• DPS Undersecretary Jill Boudreaux’s taking a $46,000 cash payout incentive to retire early from her $92,000 per year salary as Deputy Undersecretary, plus about $13,000 in payment for 300 hours of accrued annual leave and then re-hiring herself two days later—with a promotion to Undersecretary and at a higher salary of $118,600—while keeping the incentive payment and annual leave payment. Then-Commissioner of Administration Angele Davis ordered her to repay the money but Davis resigned before she could follow through on her instructions. Under her successor, Paul Rainwater, the matter was quietly forgotten.
  • Boudreaux’s son-in-law Matthew Guthrie who, while employed in an offshore job, was simultaneously on the payroll for seven months (from April 2, 2012 to Nov. 9, 2012) as a $25 per hour “specialist” for the State Police Oil Spill Commission.
  • Danielle Rainwater, daughter of former Commissioner of Administration Paul Rainwater, who worked as a “specialist” for State Police.

And then there are the spouses brought into the fold.

  • Jason Starnes benefitted from two quick promotions from 2009 to 2014 as his salary jumped from $59,800 to $81,250, an increase. Three years later, he makes $150,750 an overall increase of 152 percent.
  • As if that were not enough, his then-wife Tammy was brought in from another agency as an Audit Manager at a salary of $92,900. Today, she makes $96.600. So not only did make nearly $11,700 a year more than her husband initially (until he was promoted to Lieutenant Colonel), she also was in charge of monitoring the agency’s financial transactions, including those of her husband.
  • In January of 2008, just before Edmonson was named Superintendent of State Police by Gov. Bobby Jindal, State Trooper Charles Dupuy was pulling down $80,500. Today, the one-time Edmonson Chief of Staff makes $161,300, a bump of more than 100 percent.
  • Kelly McNamara and Dupuy, both troopers, met at work and eventually married and Kelly Dupuy’s star began ascending almost immediately. Her salary has gone from $65,000 in 2009 to $117,000 today
  • On Sept. 7, 2011, Mike Edmonson’s brother Paul was promoted from lieutenant to Captain, filling the spot previously held by Scott Reggio. On Oct. 10, 2013, Paul Edmonson was again promoted, this time to the rank of major. This time however, he was promoted into a spot in which there was no incumbent, indicating that the position was created especially for his benefit.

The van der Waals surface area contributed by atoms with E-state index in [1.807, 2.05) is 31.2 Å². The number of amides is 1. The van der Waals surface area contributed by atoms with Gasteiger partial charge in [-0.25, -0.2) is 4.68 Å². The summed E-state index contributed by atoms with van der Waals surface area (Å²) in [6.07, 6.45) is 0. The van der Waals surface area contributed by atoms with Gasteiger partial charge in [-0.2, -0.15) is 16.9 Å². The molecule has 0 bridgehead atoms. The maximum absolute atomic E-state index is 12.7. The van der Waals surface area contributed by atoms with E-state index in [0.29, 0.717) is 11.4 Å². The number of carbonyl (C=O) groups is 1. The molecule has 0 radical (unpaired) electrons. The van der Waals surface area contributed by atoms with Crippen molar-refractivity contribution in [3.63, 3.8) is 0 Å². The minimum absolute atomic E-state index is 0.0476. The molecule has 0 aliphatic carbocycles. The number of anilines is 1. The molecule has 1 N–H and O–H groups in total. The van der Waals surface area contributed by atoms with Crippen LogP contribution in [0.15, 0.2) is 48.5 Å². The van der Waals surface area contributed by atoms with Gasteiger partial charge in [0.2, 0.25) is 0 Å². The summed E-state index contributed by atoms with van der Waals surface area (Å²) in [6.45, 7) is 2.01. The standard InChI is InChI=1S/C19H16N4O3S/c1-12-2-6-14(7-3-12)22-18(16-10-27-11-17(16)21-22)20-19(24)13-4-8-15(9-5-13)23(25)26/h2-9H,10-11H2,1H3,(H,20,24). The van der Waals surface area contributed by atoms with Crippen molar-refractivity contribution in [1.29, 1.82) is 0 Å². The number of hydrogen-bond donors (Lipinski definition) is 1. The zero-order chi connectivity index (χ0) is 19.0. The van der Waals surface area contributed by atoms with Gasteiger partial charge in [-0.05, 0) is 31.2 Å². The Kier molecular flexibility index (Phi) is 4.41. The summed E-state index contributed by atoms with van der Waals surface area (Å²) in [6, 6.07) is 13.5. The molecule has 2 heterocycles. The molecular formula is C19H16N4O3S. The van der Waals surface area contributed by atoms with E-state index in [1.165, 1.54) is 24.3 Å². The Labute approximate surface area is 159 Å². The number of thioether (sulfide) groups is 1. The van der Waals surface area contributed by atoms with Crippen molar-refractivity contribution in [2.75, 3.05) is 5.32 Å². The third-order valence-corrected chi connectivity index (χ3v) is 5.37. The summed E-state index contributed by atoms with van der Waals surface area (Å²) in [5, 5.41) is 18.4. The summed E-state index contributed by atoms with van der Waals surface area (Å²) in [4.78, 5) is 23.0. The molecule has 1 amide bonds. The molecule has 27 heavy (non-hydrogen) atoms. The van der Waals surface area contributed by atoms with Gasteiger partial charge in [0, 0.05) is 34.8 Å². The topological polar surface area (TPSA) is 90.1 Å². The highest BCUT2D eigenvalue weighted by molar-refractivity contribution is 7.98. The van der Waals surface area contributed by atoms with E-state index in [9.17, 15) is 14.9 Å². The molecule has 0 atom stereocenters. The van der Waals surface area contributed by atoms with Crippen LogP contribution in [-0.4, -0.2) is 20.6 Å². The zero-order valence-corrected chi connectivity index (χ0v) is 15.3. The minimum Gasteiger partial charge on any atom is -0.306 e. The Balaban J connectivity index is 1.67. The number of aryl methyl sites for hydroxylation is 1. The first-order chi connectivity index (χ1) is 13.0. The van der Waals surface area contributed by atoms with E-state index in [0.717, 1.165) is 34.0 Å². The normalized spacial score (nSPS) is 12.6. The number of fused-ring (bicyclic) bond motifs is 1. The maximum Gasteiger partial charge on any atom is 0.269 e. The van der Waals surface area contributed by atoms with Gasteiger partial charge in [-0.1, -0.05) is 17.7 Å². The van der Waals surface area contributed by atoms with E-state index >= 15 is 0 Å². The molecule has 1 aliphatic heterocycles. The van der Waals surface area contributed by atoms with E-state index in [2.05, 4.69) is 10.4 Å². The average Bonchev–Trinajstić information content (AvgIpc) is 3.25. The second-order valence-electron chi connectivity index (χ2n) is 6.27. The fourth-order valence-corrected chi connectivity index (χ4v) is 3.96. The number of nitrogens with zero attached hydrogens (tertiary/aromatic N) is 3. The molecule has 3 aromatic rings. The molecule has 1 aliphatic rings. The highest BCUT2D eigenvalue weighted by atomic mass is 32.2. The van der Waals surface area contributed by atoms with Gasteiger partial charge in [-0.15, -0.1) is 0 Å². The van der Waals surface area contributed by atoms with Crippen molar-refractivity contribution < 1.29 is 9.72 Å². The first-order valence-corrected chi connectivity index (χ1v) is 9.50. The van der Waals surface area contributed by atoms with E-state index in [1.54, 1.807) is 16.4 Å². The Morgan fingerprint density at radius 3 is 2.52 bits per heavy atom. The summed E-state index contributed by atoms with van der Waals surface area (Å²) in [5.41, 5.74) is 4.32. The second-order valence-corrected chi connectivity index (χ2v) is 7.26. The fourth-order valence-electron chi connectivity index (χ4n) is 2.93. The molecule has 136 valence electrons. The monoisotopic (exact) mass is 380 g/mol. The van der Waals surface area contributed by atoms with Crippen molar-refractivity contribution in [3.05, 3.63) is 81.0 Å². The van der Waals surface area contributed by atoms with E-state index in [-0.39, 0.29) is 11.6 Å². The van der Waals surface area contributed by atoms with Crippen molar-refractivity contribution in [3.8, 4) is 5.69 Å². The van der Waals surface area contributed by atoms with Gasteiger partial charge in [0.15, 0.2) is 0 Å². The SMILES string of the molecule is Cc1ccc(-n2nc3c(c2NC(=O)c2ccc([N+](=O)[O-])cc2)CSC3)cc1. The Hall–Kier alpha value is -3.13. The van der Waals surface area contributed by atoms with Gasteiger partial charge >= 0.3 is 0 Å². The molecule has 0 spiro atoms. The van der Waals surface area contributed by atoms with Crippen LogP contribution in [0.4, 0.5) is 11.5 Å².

• His rise has been nothing less than meteoric. Since December 2006, he has gone from the rank of sergeant to lieutenant to captain to major at warp speed and his pay rose accordingly, from $57,500 to $136,800 a year, a 138 percent increase—all under the watchful eye of his brother.

Doesn’t it give you a warm fuzzy to know that the good folks like Alario and Riser (who also, of course, voted for SCR 122) are looking out for us?

And isn’t it interesting, by the way, to know that Angele Davis, who tried to get Jill Boudreaux to repay her ill-gotten gains from her pseudo-early retirement, is pitted against Riser, who tried to sneak that illegal pension boost for Edmonson, in the upcoming election to succeed John Kennedy as State Treasurer?

As our late friend C.B. Forgotston would say if he were with us: You can’t make this stuff up.

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It may not be as furtive as Sen. Neil Riser’s 2014 amendment to sneak a hefty retirement raise for State Police Superintendent Mike Edmonson through the legislature, but something doesn’t seem quite right about a request for proposals (RFP) due to be issued by the Division of Administration by the end of the month (Thursday).